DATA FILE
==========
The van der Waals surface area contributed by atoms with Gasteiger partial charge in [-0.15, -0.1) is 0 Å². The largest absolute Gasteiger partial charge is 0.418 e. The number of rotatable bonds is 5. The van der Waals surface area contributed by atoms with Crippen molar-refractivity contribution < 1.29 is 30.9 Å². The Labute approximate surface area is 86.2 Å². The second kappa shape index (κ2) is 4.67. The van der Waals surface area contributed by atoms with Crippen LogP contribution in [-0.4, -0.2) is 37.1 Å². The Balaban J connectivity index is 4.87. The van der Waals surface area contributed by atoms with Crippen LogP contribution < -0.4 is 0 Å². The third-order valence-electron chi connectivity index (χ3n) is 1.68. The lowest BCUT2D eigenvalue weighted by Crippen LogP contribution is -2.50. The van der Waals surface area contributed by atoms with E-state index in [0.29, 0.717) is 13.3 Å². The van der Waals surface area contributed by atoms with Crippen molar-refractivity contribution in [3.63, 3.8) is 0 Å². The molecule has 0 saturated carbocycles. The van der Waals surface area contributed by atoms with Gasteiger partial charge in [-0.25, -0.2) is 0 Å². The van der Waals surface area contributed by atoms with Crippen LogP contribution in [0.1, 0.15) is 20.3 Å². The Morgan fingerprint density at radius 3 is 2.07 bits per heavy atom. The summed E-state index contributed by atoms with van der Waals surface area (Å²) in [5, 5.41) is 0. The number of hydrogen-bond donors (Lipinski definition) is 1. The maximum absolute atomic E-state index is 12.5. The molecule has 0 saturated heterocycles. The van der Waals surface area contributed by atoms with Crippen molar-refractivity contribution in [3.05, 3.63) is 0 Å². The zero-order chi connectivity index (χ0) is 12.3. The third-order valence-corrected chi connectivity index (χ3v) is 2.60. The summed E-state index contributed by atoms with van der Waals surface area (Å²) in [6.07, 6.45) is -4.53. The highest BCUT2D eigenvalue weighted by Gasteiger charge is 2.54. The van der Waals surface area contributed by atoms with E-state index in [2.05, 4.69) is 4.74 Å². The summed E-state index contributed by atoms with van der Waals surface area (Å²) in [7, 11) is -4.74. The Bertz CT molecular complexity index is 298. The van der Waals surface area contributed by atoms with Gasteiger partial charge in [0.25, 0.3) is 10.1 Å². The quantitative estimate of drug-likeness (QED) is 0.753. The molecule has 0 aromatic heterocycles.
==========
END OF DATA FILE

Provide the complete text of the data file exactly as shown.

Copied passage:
The van der Waals surface area contributed by atoms with Gasteiger partial charge in [-0.15, -0.1) is 0 Å². The largest absolute Gasteiger partial charge is 0.418 e. The number of rotatable bonds is 5. The van der Waals surface area contributed by atoms with Crippen molar-refractivity contribution < 1.29 is 30.9 Å². The Labute approximate surface area is 86.2 Å². The second kappa shape index (κ2) is 4.67. The van der Waals surface area contributed by atoms with Crippen LogP contribution in [-0.4, -0.2) is 37.1 Å². The Balaban J connectivity index is 4.87. The van der Waals surface area contributed by atoms with Crippen LogP contribution < -0.4 is 0 Å². The third-order valence-electron chi connectivity index (χ3n) is 1.68. The lowest BCUT2D eigenvalue weighted by Crippen LogP contribution is -2.50. The van der Waals surface area contributed by atoms with E-state index in [0.29, 0.717) is 13.3 Å². The van der Waals surface area contributed by atoms with Crippen molar-refractivity contribution in [3.63, 3.8) is 0 Å². The molecule has 0 saturated carbocycles. The van der Waals surface area contributed by atoms with Gasteiger partial charge in [-0.25, -0.2) is 0 Å². The van der Waals surface area contributed by atoms with Crippen LogP contribution in [0.1, 0.15) is 20.3 Å². The Morgan fingerprint density at radius 3 is 2.07 bits per heavy atom. The summed E-state index contributed by atoms with van der Waals surface area (Å²) in [5, 5.41) is 0. The number of hydrogen-bond donors (Lipinski definition) is 1. The maximum absolute atomic E-state index is 12.5. The molecule has 0 saturated heterocycles. The van der Waals surface area contributed by atoms with Crippen molar-refractivity contribution in [3.05, 3.63) is 0 Å². The zero-order chi connectivity index (χ0) is 12.3. The third-order valence-corrected chi connectivity index (χ3v) is 2.60. The summed E-state index contributed by atoms with van der Waals surface area (Å²) in [6.07, 6.45) is -4.53. The highest BCUT2D eigenvalue weighted by Gasteiger charge is 2.54. The van der Waals surface area contributed by atoms with E-state index in [2.05, 4.69) is 4.74 Å². The summed E-state index contributed by atoms with van der Waals surface area (Å²) in [7, 11) is -4.74. The Bertz CT molecular complexity index is 298. The van der Waals surface area contributed by atoms with Gasteiger partial charge in [0.25, 0.3) is 10.1 Å². The quantitative estimate of drug-likeness (QED) is 0.753. The molecule has 0 aromatic heterocycles.